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Primary care doctors dispense most antibiotics, so they need to do a better job of educating patients about when antibiotics are really needed and the consequences of overusing the drugs, researchers say.
“The more you take antibiotics the more bacteria in your body will become resistant, so the next time you really need an antibiotic for pneumonia or a kidney infection, for example, it may not be as effective,” said lead author Cliodna McNulty, head of the Primary Care Unit at Public Health England in Gloucester.
In the U.K., 74 percent of antibiotics are prescribed by general practice physicians, the researchers write in the journal Family Practice. Many patients may request the drugs for viral infections, which are not treatable with antibiotics, they add.
Antibiotics work on bacterial infections, but not on viruses. Antibiotic resistance occurs when the bacteria causing common infections evolve so that the drugs no longer work on them.
“Most coughs, colds, sore throats, flu and sinus infections are self-limiting and will get better on their own. Antibiotics only improve symptoms by about 8-12 hours,” McNulty told Reuters Health by email.
Antibiotic resistance is one of the greatest health threats worldwide and leads to longer hospitalizations, higher medical costs and death, according to the World Health Organization.
The researchers used an independent research agency to conduct a face to face survey of randomly selected homes across England. The 1,625 adult participants answered questions about their use of antibiotics, whether their doctors gave them information about antibiotics in general and about resistance in particular, and whether they trusted their doctors’ knowledge.
Just over one third of participants said they had been prescribed an antibiotic in the past year.
Among those with prescriptions, 62 percent of people with throat infections, 60 percent with sinus infections, and 42 percent of those with a cough or cold took antibiotics, although all these conditions tend to be caused by viruses.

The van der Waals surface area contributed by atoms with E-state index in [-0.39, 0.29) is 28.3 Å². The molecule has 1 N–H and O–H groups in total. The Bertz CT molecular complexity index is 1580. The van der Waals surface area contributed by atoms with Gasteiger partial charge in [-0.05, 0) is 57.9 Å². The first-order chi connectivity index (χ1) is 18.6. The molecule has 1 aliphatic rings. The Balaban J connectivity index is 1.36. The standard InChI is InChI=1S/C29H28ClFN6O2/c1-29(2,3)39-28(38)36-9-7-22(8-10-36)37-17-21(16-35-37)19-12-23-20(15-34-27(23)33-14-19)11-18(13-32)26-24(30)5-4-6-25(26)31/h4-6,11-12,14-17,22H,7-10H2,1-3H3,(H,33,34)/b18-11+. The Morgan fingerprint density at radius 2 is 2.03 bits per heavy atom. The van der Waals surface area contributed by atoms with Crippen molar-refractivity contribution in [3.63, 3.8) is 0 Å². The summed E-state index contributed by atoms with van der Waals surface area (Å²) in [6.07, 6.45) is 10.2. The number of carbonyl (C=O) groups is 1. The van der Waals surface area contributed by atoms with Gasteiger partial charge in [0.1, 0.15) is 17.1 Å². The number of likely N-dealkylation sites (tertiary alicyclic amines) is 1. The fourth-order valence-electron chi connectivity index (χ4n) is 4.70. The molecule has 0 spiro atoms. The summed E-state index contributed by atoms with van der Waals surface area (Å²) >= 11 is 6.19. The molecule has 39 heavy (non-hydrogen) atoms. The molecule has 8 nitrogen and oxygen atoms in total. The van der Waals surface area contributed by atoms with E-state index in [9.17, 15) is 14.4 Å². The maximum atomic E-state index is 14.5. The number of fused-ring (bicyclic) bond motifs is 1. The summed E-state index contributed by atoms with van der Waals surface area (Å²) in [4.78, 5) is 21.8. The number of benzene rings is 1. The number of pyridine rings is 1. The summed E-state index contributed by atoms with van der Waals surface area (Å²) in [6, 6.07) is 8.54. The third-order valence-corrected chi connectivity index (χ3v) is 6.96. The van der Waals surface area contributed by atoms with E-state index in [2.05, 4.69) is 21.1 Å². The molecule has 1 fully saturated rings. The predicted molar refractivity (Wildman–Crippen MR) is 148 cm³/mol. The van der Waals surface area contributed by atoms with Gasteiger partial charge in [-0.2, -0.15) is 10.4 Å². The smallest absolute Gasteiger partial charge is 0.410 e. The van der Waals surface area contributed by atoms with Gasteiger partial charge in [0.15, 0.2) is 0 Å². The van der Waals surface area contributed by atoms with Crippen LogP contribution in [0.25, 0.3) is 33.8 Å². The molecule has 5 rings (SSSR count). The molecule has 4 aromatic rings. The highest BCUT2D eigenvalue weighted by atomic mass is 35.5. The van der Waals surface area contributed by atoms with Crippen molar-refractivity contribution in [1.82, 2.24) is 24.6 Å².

Asked whether most coughs, colds and sore throats get better on their own without the need for antibiotics, 86 percent of survey participants agreed, but only 44 percent correctly answered that antibiotics treat bacterial and not viral infections.
Just 45 percent of participants agreed that healthy people can carry bacteria that are resistant to antibiotics.
Two-thirds of participants remembered getting advice from their doctors about their infection or about antibiotics, but only 8 percent said they got information about antibiotic resistance.
Eighty-eight percent of subjects trusted their doctors to decide if they needed antibiotics.
“It’s extremely important for providers to share information with patients and parents about the benefits and harms of using antibiotics,” said Dr. Lauri Hicks, director of the Office of Antibiotic Stewardship at the U.S. Centers for Disease Control and Prevention.
Doctors should talk to patients about when antibiotics are and are not needed and about possible issues with antibiotics like allergic reactions and antibiotic resistance, said Hicks, who was not involved in the study.
“Doctors are often under a lot of time pressure, so doctors can also provide resources to guide patients, like hand-outs and, if appropriate, websites that have more information about appropriate antibiotic use and antibiotic resistance (e.g.www.cdc.gov/getsmart),” Hicks told Reuters Health by email.
McNulty said that antibiotics can be life-saving drugs for serious infections, but they are not needed for colds or flu-like illnesses. She noted that having a stuffy or runny nose with your other symptoms is often a sign that antibiotics are not needed.